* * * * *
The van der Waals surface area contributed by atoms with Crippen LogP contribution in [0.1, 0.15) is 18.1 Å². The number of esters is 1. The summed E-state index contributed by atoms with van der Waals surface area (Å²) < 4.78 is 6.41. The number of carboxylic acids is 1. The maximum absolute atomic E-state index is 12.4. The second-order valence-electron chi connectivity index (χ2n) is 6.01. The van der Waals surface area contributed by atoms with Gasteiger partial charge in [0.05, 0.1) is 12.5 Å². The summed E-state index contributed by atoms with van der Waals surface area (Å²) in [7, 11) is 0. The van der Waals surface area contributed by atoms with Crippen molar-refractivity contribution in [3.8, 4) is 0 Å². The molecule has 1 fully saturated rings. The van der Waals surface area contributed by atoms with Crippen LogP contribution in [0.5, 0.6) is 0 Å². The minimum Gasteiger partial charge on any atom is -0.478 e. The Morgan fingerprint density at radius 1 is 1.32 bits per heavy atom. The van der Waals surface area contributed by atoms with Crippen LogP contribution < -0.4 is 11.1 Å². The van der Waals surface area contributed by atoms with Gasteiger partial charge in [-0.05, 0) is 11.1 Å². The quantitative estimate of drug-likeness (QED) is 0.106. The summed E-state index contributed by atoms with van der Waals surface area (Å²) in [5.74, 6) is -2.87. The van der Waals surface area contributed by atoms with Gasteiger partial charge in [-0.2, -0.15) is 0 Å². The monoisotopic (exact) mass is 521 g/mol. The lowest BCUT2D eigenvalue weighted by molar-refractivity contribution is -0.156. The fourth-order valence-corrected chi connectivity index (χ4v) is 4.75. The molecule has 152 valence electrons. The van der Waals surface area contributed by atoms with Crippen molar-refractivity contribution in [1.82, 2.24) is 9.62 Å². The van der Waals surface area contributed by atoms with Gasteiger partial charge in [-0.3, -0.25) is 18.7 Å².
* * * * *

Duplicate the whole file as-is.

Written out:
The van der Waals surface area contributed by atoms with Crippen LogP contribution in [0.1, 0.15) is 18.1 Å². The number of esters is 1. The summed E-state index contributed by atoms with van der Waals surface area (Å²) < 4.78 is 6.41. The number of carboxylic acids is 1. The maximum absolute atomic E-state index is 12.4. The second-order valence-electron chi connectivity index (χ2n) is 6.01. The van der Waals surface area contributed by atoms with Gasteiger partial charge in [0.05, 0.1) is 12.5 Å². The summed E-state index contributed by atoms with van der Waals surface area (Å²) in [7, 11) is 0. The van der Waals surface area contributed by atoms with Crippen molar-refractivity contribution in [3.8, 4) is 0 Å². The molecule has 1 fully saturated rings. The van der Waals surface area contributed by atoms with Crippen LogP contribution in [0.5, 0.6) is 0 Å². The minimum Gasteiger partial charge on any atom is -0.478 e. The Morgan fingerprint density at radius 1 is 1.32 bits per heavy atom. The van der Waals surface area contributed by atoms with Crippen LogP contribution < -0.4 is 11.1 Å². The van der Waals surface area contributed by atoms with Gasteiger partial charge in [-0.05, 0) is 11.1 Å². The quantitative estimate of drug-likeness (QED) is 0.106. The summed E-state index contributed by atoms with van der Waals surface area (Å²) in [5.74, 6) is -2.87. The van der Waals surface area contributed by atoms with Gasteiger partial charge in [-0.2, -0.15) is 0 Å². The monoisotopic (exact) mass is 521 g/mol. The lowest BCUT2D eigenvalue weighted by molar-refractivity contribution is -0.156. The fourth-order valence-corrected chi connectivity index (χ4v) is 4.75. The molecule has 152 valence electrons. The van der Waals surface area contributed by atoms with Crippen molar-refractivity contribution in [1.82, 2.24) is 9.62 Å². The van der Waals surface area contributed by atoms with Gasteiger partial charge in [-0.3, -0.25) is 18.7 Å².